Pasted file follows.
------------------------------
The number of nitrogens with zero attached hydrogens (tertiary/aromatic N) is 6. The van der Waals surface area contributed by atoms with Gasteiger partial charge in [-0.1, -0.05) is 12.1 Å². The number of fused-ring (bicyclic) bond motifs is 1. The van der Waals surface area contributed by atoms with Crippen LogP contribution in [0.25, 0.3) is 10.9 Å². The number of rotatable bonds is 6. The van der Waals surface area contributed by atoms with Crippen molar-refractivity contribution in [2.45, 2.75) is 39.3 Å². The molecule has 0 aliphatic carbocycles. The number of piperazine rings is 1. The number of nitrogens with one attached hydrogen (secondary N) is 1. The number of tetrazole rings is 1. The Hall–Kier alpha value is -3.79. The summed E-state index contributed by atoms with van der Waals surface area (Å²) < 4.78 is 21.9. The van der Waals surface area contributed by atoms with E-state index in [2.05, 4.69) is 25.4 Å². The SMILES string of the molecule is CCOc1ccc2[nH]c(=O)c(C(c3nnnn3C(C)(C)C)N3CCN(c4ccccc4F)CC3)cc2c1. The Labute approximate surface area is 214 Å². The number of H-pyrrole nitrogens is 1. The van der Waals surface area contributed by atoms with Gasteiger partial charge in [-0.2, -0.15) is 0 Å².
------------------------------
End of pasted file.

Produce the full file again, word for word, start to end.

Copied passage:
The number of nitrogens with zero attached hydrogens (tertiary/aromatic N) is 6. The van der Waals surface area contributed by atoms with Gasteiger partial charge in [-0.1, -0.05) is 12.1 Å². The number of fused-ring (bicyclic) bond motifs is 1. The van der Waals surface area contributed by atoms with Crippen LogP contribution in [0.25, 0.3) is 10.9 Å². The number of rotatable bonds is 6. The van der Waals surface area contributed by atoms with Crippen molar-refractivity contribution in [2.45, 2.75) is 39.3 Å². The molecule has 0 aliphatic carbocycles. The number of piperazine rings is 1. The number of nitrogens with one attached hydrogen (secondary N) is 1. The number of tetrazole rings is 1. The Hall–Kier alpha value is -3.79. The summed E-state index contributed by atoms with van der Waals surface area (Å²) < 4.78 is 21.9. The van der Waals surface area contributed by atoms with E-state index in [2.05, 4.69) is 25.4 Å². The SMILES string of the molecule is CCOc1ccc2[nH]c(=O)c(C(c3nnnn3C(C)(C)C)N3CCN(c4ccccc4F)CC3)cc2c1. The Labute approximate surface area is 214 Å². The number of H-pyrrole nitrogens is 1. The van der Waals surface area contributed by atoms with Gasteiger partial charge in [-0.2, -0.15) is 0 Å².